While the Alibaba road show kicked off this week ahead of its initial public offering, likely to be the largest ever, Zillow CEO Spencer Rascoff launched a Twitter storm about tech IPO valuations.
In 25 tweets, Rascoff expressed critical questions for dot-com names that had to be addressed for those companies to see their value grow.
"The point I was making is that when IPOs come out, when companies file S1s and they have road shows, there's so much noise, there's so much information because it's the first time that investors can get a good look at the inside workings of the company, that usually there are one or two questions at the IPO that end up being the critical determinate of how the stock performs a year, or two, or three years later," he said Wednesday on CNBC's "Halftime Report."
Expanding on his tweet regarding Twitter, Rascoff added, "In the case of the Twitter IPO, the question people were asking back then was: Can Twitter explain to new users what the heck this service is and why they should use it? And I think Twitter has done a great job of trying to address that problem. It's still probably the biggest question facing the company. And it was the biggest question at IPO time."
That "fundamental" question, he said, was the one that the company addressed, leading its stock higher of the next couple of years.
Yet the sheer volume of information can make it difficult to discern the critical data points for a pre-IPO company, Rascoff said.
"I think the right question's usually buried alongside 20 other questions," he said. "In the case of Zynga, the fundamental question was, 'Is this a hit-driven company, where they have to keep producing new titles, or not?' Well, that was one question investors were asking. They were also asking 100 other questions. So, sometimes the signal got lost in the noise."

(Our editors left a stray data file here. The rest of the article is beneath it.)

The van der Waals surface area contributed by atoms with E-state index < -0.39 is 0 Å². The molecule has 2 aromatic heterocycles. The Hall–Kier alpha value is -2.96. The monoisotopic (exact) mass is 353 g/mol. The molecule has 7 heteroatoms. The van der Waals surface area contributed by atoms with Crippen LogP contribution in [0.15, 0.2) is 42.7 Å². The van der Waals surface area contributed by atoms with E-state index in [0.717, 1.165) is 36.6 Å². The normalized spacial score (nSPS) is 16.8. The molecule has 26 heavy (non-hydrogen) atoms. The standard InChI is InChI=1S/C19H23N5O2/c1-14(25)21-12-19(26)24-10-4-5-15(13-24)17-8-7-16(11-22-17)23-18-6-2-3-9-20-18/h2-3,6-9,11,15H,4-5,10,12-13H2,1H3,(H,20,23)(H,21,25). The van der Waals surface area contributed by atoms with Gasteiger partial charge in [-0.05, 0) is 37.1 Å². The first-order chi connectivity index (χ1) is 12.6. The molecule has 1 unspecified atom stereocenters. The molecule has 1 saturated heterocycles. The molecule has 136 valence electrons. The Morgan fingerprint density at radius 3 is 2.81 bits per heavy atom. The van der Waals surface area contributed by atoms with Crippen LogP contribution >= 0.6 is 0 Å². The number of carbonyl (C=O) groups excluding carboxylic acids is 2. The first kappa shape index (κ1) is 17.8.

Alibaba, Rascoff said, would trade following its IPO on simple supply and demand. But over the long term, the fundamental questions would come into play.
"I think having a short-term time horizon with an IPO is very, very risky," he said. "All of Wall Street is an insider's game in some sense, and no case more so than IPOs. So, it's very difficult for a retail investor, a viewer, to benefit from an IPO because the stock trades so quickly, the allocations are so scarce, others are in front of you. It's very, very difficult. So, if you have a short-term time horizon, as I tweeted, IPO investing is not for the meek."
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Yet Rascoff said he would "probably" buy Alibaba stock at the IPO price.
"If I have a five-year time horizon, this thing is Amazon, plus Facebook, plus Google, plus Snapchat, plus eBay—in China," he said. "Five years from now, do I think it's going to be worth more than it prices at? Absolutely. Is it going to be crazy volatile between now and then? Definitely."
—By CNBC's Bruno J. Navarro